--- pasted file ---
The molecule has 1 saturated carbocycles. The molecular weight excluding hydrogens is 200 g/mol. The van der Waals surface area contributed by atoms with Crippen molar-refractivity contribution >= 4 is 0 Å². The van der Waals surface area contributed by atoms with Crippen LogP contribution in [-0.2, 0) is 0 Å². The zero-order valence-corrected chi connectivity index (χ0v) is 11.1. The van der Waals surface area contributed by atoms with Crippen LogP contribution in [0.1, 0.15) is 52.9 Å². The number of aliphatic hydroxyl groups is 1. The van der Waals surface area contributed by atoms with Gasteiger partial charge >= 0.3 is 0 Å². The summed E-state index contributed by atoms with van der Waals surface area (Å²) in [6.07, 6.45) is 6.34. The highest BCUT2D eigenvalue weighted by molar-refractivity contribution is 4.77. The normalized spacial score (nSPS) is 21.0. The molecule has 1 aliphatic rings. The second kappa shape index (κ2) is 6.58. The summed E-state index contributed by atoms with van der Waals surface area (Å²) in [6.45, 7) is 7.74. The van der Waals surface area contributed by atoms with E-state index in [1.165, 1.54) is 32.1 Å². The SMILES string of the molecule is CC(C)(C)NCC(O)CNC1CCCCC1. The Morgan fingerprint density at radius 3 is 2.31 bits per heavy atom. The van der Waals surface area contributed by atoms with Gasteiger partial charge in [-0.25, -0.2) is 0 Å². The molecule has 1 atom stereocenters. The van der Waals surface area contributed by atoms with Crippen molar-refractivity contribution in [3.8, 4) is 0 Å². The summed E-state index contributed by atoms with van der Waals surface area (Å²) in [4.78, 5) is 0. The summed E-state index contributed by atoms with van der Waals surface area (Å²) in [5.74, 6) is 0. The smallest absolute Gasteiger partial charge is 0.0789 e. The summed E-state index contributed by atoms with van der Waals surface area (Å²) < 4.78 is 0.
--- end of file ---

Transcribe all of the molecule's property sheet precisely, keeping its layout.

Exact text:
The molecule has 1 saturated carbocycles. The molecular weight excluding hydrogens is 200 g/mol. The van der Waals surface area contributed by atoms with Crippen molar-refractivity contribution >= 4 is 0 Å². The van der Waals surface area contributed by atoms with Crippen LogP contribution in [-0.2, 0) is 0 Å². The zero-order valence-corrected chi connectivity index (χ0v) is 11.1. The van der Waals surface area contributed by atoms with Crippen LogP contribution in [0.1, 0.15) is 52.9 Å². The number of aliphatic hydroxyl groups is 1. The van der Waals surface area contributed by atoms with Gasteiger partial charge >= 0.3 is 0 Å². The summed E-state index contributed by atoms with van der Waals surface area (Å²) in [6.07, 6.45) is 6.34. The highest BCUT2D eigenvalue weighted by molar-refractivity contribution is 4.77. The normalized spacial score (nSPS) is 21.0. The molecule has 1 aliphatic rings. The second kappa shape index (κ2) is 6.58. The summed E-state index contributed by atoms with van der Waals surface area (Å²) in [6.45, 7) is 7.74. The van der Waals surface area contributed by atoms with E-state index in [1.165, 1.54) is 32.1 Å². The SMILES string of the molecule is CC(C)(C)NCC(O)CNC1CCCCC1. The Morgan fingerprint density at radius 3 is 2.31 bits per heavy atom. The van der Waals surface area contributed by atoms with Gasteiger partial charge in [-0.25, -0.2) is 0 Å². The molecule has 1 atom stereocenters. The van der Waals surface area contributed by atoms with Crippen molar-refractivity contribution in [3.8, 4) is 0 Å². The summed E-state index contributed by atoms with van der Waals surface area (Å²) in [4.78, 5) is 0. The summed E-state index contributed by atoms with van der Waals surface area (Å²) in [5.74, 6) is 0. The smallest absolute Gasteiger partial charge is 0.0789 e. The summed E-state index contributed by atoms with van der Waals surface area (Å²) < 4.78 is 0.